Getting a good night's sleep and exercising regularly can greatly reduce the risk of stroke, researchers have revealed.
According to a new study, getting seven to eight hours of sleep per night and exercising three to six times per week leads to the lowest risk of stroke.
However sleeping for longer or shorter than this time can increase risk of stroke, researchers revealed, according to Press Association.
Researchers created a computerised analysis of factors, such as health, lifestyle, age and ethnicity, from 288,888 adults who took part in a survey from 2004 to 2013.
The results showed that average sleepers - those who slept seven to eight hours a night - were 25% less likely to have experienced a stroke.
Meanwhile, long sleepers - those who got more than eight hours a night - were 146% more likely to have suffered a stroke.
And short sleepers - who slept less than seven hours a night - were 22% more likely to report having had a stroke.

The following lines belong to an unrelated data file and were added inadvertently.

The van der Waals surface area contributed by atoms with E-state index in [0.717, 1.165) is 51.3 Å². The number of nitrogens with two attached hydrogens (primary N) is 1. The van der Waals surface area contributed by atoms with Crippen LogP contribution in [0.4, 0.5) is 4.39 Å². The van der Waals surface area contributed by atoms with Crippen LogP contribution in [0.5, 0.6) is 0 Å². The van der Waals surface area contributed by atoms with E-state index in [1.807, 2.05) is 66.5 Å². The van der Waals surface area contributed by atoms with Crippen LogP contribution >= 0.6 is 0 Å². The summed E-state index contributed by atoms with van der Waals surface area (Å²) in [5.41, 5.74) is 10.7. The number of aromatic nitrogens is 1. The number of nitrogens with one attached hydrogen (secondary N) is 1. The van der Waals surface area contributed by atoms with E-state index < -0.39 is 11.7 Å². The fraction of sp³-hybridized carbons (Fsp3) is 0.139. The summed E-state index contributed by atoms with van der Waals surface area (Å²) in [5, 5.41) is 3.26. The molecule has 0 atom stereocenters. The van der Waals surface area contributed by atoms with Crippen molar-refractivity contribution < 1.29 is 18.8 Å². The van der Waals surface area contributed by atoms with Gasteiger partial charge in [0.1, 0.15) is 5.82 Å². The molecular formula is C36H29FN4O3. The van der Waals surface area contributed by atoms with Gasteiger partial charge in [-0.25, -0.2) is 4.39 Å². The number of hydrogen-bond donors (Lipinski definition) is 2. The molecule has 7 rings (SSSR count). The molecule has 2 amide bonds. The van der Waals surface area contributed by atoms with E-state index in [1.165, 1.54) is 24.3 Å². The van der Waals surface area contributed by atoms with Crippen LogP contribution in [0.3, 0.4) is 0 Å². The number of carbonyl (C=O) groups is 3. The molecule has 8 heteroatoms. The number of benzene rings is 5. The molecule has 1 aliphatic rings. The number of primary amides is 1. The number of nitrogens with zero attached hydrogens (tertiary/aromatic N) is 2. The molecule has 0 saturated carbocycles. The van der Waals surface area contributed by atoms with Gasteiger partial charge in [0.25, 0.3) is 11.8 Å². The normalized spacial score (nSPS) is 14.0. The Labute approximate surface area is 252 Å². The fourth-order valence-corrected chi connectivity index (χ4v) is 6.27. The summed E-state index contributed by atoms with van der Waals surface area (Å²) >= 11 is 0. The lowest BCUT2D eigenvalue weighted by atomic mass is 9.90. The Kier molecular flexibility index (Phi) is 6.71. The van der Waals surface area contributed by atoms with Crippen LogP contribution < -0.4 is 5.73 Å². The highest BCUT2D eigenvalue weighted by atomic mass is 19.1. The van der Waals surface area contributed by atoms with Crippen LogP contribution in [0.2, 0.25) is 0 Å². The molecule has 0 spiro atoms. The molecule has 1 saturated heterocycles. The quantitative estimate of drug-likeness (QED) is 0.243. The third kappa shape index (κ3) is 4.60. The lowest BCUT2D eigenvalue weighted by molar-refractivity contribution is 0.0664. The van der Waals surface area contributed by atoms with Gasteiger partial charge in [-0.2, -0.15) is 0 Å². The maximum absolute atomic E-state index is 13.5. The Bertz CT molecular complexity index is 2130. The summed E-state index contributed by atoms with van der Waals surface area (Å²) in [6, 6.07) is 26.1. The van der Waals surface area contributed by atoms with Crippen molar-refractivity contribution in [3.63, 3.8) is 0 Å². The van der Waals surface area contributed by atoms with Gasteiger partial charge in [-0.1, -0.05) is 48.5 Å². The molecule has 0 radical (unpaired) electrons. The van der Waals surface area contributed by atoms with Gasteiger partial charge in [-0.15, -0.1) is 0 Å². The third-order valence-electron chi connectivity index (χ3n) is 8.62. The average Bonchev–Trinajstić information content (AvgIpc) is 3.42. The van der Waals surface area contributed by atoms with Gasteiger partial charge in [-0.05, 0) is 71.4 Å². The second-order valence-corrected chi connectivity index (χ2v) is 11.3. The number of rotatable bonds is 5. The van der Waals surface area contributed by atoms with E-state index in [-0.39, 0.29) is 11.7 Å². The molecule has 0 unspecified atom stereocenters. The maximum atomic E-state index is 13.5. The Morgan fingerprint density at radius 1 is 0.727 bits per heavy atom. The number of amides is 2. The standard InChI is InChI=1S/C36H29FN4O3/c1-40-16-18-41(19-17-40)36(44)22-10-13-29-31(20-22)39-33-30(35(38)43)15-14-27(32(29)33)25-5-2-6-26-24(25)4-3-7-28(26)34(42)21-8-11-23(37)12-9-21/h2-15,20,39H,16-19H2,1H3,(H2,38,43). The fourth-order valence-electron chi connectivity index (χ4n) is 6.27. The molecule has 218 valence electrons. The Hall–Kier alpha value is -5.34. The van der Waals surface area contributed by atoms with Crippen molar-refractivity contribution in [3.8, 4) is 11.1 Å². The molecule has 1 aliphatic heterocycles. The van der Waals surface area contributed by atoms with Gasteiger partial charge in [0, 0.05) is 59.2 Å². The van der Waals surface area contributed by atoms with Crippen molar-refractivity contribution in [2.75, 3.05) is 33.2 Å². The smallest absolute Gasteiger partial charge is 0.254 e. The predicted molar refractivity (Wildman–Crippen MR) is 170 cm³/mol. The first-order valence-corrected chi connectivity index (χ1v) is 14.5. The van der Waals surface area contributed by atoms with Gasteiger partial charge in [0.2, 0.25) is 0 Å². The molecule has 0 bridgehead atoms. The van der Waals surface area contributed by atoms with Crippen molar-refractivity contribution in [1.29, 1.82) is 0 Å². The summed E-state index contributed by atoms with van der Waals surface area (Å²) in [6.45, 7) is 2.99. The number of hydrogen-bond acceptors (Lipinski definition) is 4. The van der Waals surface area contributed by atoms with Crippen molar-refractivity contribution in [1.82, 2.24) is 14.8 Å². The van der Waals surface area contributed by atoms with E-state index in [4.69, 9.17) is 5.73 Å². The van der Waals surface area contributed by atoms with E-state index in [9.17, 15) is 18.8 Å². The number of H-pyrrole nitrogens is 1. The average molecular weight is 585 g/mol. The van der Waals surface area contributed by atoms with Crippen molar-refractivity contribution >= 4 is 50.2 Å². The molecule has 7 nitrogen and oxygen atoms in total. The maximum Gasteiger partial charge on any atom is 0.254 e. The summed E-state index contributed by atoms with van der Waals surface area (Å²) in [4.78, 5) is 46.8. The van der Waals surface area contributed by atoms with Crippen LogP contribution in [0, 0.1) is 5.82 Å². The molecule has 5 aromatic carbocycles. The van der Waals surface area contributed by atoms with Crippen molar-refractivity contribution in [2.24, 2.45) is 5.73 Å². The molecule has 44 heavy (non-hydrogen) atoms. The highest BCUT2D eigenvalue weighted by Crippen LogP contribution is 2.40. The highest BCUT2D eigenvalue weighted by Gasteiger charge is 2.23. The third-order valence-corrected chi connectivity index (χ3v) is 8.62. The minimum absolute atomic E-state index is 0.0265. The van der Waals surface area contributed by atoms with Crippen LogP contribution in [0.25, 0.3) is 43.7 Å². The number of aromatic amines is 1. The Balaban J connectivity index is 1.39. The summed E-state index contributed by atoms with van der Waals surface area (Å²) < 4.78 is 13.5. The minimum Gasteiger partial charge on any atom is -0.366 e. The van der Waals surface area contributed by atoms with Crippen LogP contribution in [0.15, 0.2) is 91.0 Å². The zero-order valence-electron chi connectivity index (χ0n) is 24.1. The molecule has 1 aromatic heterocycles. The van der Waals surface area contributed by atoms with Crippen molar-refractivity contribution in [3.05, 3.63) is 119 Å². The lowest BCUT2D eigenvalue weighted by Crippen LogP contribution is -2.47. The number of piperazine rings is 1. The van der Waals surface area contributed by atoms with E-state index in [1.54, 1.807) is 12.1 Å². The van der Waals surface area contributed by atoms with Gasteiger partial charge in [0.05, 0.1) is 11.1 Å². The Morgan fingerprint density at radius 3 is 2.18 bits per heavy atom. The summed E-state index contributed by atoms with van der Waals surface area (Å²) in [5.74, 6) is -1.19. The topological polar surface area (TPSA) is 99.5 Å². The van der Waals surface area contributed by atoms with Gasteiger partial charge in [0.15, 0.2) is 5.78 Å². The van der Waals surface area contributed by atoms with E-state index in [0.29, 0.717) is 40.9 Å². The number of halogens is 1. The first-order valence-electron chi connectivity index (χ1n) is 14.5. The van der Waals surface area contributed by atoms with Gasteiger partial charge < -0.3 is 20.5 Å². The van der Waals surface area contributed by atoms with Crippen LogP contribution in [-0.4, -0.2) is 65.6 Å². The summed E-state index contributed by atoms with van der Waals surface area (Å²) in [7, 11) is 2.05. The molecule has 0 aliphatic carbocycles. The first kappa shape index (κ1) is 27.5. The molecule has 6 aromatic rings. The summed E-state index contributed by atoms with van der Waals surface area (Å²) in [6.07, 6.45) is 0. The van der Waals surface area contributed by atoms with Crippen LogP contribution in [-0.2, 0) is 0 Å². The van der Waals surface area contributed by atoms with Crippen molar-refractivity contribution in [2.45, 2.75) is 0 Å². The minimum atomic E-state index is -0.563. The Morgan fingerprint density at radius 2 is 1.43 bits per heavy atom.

The authors concluded that average sleep (seven to eight hours) and vigorous leisurely activity (30 to 60 minutes) three to six times per week significantly decreased stroke risk.
A stroke is a brain attack. It happens when the blood supply is cut off from the brain, which is caused either by a clot (ischaemic stroke) or bleeding in or around the brain (haemorrhagic stroke).
According to experts, a large stroke can kill up to two million neurons per minute.
There are 152,000 strokes in the UK each year and it is the leading cause of complex disability. It is estimated that there are currently 1.2 million people in the UK living with the effects of stroke.
The main symptoms of stroke can be remembered with the word FAST:
Face – the face may have dropped on one side, the person may not be able to smile or their mouth or eye may have dropped.
Arms – the person with suspected stroke may not be able to lift both arms and keep them there because of arm weakness or numbness in one arm.
Speech – their speech may be slurred or garbled, or the person may not be able to talk at all despite appearing to be awake.
Time – it is time to dial 999 immediately if you see any of these signs or symptoms.
The study was conducted by the New York University School of Medicine presented their findings at the American Stroke Association's International Stroke Conference in Los Angeles.